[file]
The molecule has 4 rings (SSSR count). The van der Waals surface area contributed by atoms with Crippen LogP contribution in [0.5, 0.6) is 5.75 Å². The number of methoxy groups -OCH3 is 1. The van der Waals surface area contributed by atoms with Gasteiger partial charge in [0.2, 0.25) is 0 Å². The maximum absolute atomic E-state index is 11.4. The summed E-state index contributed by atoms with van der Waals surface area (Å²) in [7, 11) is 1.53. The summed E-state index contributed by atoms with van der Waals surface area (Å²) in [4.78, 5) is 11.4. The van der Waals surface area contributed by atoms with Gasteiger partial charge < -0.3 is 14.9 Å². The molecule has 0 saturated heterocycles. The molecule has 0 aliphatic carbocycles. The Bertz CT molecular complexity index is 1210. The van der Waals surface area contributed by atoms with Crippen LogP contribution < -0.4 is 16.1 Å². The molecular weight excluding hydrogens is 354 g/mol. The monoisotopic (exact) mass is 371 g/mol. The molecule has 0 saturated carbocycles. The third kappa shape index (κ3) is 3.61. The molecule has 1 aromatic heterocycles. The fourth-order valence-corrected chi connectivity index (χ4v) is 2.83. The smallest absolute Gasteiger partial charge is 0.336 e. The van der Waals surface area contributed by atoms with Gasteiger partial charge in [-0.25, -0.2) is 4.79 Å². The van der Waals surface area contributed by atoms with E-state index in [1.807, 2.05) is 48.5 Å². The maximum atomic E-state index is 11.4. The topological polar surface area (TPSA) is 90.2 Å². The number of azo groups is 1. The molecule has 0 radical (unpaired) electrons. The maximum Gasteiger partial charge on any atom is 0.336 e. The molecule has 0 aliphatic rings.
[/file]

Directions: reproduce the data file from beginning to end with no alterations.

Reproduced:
The molecule has 4 rings (SSSR count). The van der Waals surface area contributed by atoms with Crippen LogP contribution in [0.5, 0.6) is 5.75 Å². The number of methoxy groups -OCH3 is 1. The van der Waals surface area contributed by atoms with Gasteiger partial charge in [0.2, 0.25) is 0 Å². The maximum absolute atomic E-state index is 11.4. The summed E-state index contributed by atoms with van der Waals surface area (Å²) in [7, 11) is 1.53. The summed E-state index contributed by atoms with van der Waals surface area (Å²) in [4.78, 5) is 11.4. The van der Waals surface area contributed by atoms with Gasteiger partial charge < -0.3 is 14.9 Å². The molecule has 0 saturated heterocycles. The molecule has 0 aliphatic carbocycles. The Bertz CT molecular complexity index is 1210. The van der Waals surface area contributed by atoms with Crippen LogP contribution < -0.4 is 16.1 Å². The molecular weight excluding hydrogens is 354 g/mol. The monoisotopic (exact) mass is 371 g/mol. The molecule has 0 saturated carbocycles. The third kappa shape index (κ3) is 3.61. The molecule has 1 aromatic heterocycles. The fourth-order valence-corrected chi connectivity index (χ4v) is 2.83. The smallest absolute Gasteiger partial charge is 0.336 e. The van der Waals surface area contributed by atoms with Gasteiger partial charge in [-0.25, -0.2) is 4.79 Å². The van der Waals surface area contributed by atoms with E-state index in [1.807, 2.05) is 48.5 Å². The maximum atomic E-state index is 11.4. The topological polar surface area (TPSA) is 90.2 Å². The number of azo groups is 1. The molecule has 0 radical (unpaired) electrons. The maximum Gasteiger partial charge on any atom is 0.336 e. The molecule has 0 aliphatic rings.